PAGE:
For plenty of good reasons.

For example, on any given day you may have to be up before dawn to do research, travel across town, make multiple attempts to serve, or be pulled into a stakeout. That all happens before you can even think about sitting down to send invoices, cut checks, or make the latest round of calls to collect from past due clients.

Those demands keep you working in your business.

They leave you no time to network, promote, make sales calls, or participate in industry events.

To attract more customers to your process serving business, things must change.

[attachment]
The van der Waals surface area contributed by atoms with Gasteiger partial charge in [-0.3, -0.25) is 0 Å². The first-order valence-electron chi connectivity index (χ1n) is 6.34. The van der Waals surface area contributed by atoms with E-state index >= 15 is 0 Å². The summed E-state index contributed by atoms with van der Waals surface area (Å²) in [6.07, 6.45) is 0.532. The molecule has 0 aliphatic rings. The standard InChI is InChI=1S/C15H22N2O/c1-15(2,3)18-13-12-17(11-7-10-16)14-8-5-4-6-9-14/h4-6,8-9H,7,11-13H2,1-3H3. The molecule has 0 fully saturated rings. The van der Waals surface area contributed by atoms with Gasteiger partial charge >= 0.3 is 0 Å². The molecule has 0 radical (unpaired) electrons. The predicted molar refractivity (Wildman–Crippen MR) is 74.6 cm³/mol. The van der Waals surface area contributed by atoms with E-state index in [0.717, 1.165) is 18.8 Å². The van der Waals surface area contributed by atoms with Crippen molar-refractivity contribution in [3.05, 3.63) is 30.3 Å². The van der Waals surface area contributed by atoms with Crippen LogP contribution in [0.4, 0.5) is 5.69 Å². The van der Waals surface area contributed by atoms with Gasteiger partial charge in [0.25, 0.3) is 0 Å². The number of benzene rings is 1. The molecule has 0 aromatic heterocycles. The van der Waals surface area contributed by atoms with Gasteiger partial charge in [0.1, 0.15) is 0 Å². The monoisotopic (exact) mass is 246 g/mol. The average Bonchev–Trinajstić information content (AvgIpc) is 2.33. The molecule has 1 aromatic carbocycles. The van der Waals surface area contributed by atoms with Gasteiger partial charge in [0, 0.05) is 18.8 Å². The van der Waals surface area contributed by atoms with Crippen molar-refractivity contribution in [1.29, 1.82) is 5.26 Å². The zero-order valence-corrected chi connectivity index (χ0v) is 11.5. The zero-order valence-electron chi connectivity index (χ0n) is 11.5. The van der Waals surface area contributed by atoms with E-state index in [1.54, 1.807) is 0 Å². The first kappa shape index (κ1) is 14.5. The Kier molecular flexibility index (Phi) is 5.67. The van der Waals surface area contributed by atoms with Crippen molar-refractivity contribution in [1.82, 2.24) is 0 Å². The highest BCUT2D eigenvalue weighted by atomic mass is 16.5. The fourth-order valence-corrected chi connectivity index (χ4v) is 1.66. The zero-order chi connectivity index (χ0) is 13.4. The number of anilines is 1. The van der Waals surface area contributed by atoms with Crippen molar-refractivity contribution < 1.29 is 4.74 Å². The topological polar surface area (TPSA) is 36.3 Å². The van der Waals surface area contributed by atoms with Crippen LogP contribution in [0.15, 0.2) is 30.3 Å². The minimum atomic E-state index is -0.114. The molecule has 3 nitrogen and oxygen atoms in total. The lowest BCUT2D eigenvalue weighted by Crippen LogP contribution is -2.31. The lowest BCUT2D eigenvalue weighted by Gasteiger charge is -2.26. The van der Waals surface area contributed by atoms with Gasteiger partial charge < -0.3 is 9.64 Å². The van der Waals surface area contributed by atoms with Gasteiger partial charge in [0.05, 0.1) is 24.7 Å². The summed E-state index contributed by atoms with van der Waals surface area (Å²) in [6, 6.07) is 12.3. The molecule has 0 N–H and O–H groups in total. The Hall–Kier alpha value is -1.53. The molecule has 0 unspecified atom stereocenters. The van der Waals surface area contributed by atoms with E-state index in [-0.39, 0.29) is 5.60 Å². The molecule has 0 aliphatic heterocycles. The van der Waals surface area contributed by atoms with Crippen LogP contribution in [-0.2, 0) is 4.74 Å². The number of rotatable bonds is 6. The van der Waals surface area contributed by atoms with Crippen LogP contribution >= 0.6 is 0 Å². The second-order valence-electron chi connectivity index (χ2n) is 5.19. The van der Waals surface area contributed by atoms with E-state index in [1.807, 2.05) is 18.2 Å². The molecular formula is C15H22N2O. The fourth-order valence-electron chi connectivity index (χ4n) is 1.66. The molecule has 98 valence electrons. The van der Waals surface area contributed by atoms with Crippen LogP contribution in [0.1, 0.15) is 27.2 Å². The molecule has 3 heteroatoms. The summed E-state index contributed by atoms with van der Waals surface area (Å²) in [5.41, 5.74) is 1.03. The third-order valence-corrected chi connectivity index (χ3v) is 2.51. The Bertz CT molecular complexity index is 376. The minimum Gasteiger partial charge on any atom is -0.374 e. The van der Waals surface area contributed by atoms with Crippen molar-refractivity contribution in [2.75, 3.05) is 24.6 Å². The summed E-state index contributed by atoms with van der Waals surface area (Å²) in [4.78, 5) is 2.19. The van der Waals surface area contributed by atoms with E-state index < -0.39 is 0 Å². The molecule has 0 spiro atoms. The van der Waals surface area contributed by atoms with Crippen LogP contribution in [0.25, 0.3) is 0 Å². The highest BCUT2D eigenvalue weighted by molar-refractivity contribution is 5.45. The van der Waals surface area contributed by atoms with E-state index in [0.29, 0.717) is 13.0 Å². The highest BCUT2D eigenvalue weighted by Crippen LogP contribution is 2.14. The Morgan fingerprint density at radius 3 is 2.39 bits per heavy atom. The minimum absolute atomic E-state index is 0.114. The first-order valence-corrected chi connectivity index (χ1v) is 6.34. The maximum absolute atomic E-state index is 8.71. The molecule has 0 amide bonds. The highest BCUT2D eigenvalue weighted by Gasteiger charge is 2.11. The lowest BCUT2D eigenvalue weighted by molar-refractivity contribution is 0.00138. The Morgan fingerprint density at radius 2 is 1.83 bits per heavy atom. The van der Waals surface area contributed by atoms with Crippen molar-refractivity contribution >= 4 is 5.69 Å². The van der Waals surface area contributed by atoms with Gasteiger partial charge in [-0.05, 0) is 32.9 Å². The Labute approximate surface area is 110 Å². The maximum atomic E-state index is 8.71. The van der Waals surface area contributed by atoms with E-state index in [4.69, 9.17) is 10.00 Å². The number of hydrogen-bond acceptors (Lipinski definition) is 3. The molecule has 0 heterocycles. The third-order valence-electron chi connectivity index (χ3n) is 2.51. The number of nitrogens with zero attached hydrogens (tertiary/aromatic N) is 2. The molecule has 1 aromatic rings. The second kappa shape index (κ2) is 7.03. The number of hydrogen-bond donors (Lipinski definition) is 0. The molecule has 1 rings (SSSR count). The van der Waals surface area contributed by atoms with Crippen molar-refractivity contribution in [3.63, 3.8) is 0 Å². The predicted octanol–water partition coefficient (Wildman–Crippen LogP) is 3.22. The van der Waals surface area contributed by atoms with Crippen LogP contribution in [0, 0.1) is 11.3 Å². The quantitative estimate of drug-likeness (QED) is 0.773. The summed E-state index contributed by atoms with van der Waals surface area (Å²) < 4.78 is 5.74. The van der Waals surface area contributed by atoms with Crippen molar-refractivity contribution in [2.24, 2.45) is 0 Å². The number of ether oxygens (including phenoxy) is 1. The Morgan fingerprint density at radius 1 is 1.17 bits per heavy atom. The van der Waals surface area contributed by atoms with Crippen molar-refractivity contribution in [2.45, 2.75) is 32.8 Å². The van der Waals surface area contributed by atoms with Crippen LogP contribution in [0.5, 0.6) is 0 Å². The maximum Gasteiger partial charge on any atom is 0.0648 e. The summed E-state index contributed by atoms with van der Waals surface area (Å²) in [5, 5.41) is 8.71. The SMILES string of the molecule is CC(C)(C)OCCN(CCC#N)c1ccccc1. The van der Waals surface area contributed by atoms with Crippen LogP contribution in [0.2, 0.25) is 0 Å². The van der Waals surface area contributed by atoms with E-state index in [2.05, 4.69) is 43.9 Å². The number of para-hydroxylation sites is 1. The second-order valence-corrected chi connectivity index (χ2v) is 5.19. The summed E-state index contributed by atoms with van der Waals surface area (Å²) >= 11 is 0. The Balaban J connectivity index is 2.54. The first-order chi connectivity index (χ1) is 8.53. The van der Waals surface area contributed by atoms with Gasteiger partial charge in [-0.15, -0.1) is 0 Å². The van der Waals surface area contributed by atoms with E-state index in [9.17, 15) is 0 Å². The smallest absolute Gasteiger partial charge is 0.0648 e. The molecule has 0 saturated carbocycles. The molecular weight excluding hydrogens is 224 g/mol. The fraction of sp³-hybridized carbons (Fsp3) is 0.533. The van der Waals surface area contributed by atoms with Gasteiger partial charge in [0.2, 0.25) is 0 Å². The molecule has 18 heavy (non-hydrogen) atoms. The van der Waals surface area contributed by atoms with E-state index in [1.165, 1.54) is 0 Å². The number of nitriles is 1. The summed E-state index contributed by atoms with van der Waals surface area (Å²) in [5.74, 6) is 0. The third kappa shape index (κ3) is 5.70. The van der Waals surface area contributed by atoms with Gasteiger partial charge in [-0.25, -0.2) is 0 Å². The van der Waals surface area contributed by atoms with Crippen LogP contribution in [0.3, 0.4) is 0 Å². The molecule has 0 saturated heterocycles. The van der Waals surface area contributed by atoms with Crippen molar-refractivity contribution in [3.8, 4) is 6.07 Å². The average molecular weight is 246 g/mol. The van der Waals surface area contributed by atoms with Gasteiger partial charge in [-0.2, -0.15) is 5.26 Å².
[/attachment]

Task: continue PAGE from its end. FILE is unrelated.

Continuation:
A good first step is to hire help. A better response is to invest in a litigation support service platform that automates time-consuming office tasks and enables you to provide new fee-for-service products.

Bringing this technology aboard means you can offer nationwide process serving that you manage from your desktop instead of spending the day in the field. You can also manage vendors, work orders, and documents all from one place.

It gives you the capacity to provide electronic court document filing, physical court document filing, secretary of state filing, and more.

And, since the platform handles invoicing and electronic payments, you’ll not only have better cash flow you’ll finally have time for strategic planning and promotion. Now you’re working on your business.

#2: Customer acquisition has changed